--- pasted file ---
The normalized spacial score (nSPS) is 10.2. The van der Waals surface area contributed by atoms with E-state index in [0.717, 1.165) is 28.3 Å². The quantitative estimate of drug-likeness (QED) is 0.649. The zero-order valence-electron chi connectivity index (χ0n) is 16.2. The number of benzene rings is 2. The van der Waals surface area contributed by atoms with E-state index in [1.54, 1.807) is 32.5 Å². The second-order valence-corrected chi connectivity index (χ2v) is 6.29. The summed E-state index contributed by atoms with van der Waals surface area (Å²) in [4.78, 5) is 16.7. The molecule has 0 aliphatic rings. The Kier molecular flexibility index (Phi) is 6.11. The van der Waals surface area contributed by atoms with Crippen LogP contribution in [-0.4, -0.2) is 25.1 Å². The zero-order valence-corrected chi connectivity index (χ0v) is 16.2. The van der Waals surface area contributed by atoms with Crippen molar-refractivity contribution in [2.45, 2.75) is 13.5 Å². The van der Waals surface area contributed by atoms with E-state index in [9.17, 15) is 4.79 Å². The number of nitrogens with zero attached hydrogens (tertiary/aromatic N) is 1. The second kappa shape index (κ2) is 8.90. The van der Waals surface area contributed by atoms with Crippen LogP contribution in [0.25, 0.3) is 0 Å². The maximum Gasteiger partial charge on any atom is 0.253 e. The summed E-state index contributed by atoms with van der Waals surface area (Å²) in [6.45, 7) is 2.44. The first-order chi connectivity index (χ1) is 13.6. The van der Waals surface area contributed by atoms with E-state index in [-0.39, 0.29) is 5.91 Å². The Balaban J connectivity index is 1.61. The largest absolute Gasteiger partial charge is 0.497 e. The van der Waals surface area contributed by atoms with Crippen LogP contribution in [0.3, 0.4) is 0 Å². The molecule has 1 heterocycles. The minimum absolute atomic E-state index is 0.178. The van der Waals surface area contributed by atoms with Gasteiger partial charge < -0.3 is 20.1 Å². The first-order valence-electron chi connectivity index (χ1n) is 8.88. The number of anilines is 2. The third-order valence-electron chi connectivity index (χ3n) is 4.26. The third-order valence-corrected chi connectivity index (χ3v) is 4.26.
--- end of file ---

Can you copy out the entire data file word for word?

The normalized spacial score (nSPS) is 10.2. The van der Waals surface area contributed by atoms with E-state index in [0.717, 1.165) is 28.3 Å². The quantitative estimate of drug-likeness (QED) is 0.649. The zero-order valence-electron chi connectivity index (χ0n) is 16.2. The number of benzene rings is 2. The van der Waals surface area contributed by atoms with E-state index in [1.54, 1.807) is 32.5 Å². The second-order valence-corrected chi connectivity index (χ2v) is 6.29. The summed E-state index contributed by atoms with van der Waals surface area (Å²) in [4.78, 5) is 16.7. The molecule has 0 aliphatic rings. The Kier molecular flexibility index (Phi) is 6.11. The van der Waals surface area contributed by atoms with Crippen LogP contribution in [-0.4, -0.2) is 25.1 Å². The zero-order valence-corrected chi connectivity index (χ0v) is 16.2. The van der Waals surface area contributed by atoms with Crippen molar-refractivity contribution in [2.45, 2.75) is 13.5 Å². The van der Waals surface area contributed by atoms with E-state index in [9.17, 15) is 4.79 Å². The number of nitrogens with zero attached hydrogens (tertiary/aromatic N) is 1. The second kappa shape index (κ2) is 8.90. The van der Waals surface area contributed by atoms with Crippen LogP contribution in [0.25, 0.3) is 0 Å². The maximum Gasteiger partial charge on any atom is 0.253 e. The summed E-state index contributed by atoms with van der Waals surface area (Å²) in [6.45, 7) is 2.44. The first-order chi connectivity index (χ1) is 13.6. The van der Waals surface area contributed by atoms with E-state index in [-0.39, 0.29) is 5.91 Å². The Balaban J connectivity index is 1.61. The largest absolute Gasteiger partial charge is 0.497 e. The van der Waals surface area contributed by atoms with Crippen LogP contribution in [0.3, 0.4) is 0 Å². The molecule has 1 heterocycles. The minimum absolute atomic E-state index is 0.178. The van der Waals surface area contributed by atoms with Gasteiger partial charge < -0.3 is 20.1 Å². The first-order valence-electron chi connectivity index (χ1n) is 8.88. The number of anilines is 2. The third-order valence-electron chi connectivity index (χ3n) is 4.26. The third-order valence-corrected chi connectivity index (χ3v) is 4.26.